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A major insight relating to the unreliability of data from continuous glucose monitors was published in the Nature journal, “Scientific Reports”, by Neil Theise, MD., the Lead Scientist of Pop Test, LLC and colleagues. The discovery of the “Interstitium”, a newfound human organ, by Dr. Theise and his collaborators, can be viewed by using the link

Continual glucose monitoring via an indwelling cutaneous needle measuring glucose in interstitial fluid (now identified to be in the “interstitium”) has been a game changer in the treatment of type 1 diabetes mellitus because of its accuracy. However, the needles used to collect this glucose containing fluid often fail in as little as a week. Despite the reliance on fluid from this space, the microanatomy of the interstitium has never been defined. The sensors currently in use were developed with the presumption of interstitial fluid being located somewhere in the sub-epidermal layers of the skin, but the actual anatomy relating to needle placement was always unclear.

Dr. Theise’s article elucidates a new understanding of the interstitial space as being supported by an interstitium organ, which has significant clinical management ramifications for diabetics undergoing continuous glucose monitoring. Elucidation by confocal laser of in-vivo endo-microscopy showed that the dermis is not dense connective tissue, as had previously been thought, but instead is a part of an interstitial space present in all tissues and organs and which is fluid filled and held open by a collagen bundle lattice. This finding suggests that needle placement of the monitors has not been optimized to lie fully within the interstitial place. Instead, the needle passes through the interstitial space into the sub-dermis. This deeper insertion may be prone to trigger a scar reaction or may dislodge the needle from the site causing the inaccuracy in data provided by the continuous glucose monitors.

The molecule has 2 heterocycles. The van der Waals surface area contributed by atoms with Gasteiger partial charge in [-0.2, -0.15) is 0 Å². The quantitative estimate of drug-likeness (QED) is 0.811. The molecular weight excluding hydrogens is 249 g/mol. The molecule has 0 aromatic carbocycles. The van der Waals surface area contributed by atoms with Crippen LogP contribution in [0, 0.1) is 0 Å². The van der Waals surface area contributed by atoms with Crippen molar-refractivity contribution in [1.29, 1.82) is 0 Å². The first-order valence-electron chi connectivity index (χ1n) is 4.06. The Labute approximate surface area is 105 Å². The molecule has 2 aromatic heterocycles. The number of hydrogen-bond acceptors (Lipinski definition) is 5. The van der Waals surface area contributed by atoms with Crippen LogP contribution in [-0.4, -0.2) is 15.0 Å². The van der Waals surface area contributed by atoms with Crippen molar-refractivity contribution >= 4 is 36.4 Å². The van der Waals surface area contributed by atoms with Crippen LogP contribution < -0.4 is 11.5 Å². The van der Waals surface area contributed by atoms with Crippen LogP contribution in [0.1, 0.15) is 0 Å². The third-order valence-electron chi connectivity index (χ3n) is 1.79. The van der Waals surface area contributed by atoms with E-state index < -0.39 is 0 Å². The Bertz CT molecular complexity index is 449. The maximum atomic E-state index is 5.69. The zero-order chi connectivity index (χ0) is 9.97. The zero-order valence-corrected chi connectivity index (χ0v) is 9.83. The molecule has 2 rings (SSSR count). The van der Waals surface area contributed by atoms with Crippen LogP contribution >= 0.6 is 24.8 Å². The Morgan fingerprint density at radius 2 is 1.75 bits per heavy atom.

Pop Test has developed a proprietary device platform to optimize placement of the sensor needle wholly within the dermal interstitium providing accurate data. Moreover, knowing the cellular and matrix components of the interstitium in ways previously unappreciated, allows for our development of proprietary materials that will not trigger interstitial fibrosis or other interfering reactions. These changes should lead to a more durable and optimized placement of glucose sensors. The Pop Test interstitial device will make continuous glucose monitoring the clinical success it should be. CGM makers such as Roche (OTCQX: RHHBY), Abbott (NYSE: ABT), Dexcom (NASDAQ: DXCM), and Medtronic (NYSE: MDT) might wish to take notice.

About Pop Test: Pop Test LLC is the company that developed a new saliva-based diabetes diagnostic platform that has been featured in presentations at the American Diabetes Association’s Annual Scientific Conference.

Pop Test has signed a Letter of Intent with QualHealth ( for commercialization of key technology.

QualHealth has provided a program through clinical dentistry which will significantly increase the number of diabetes screenings performed in the U.S. and around the world to help improve early detection of diabetes. QualHealth is planning a launch of the Pop Test Saliva Diabetes Screening tests in 2019.
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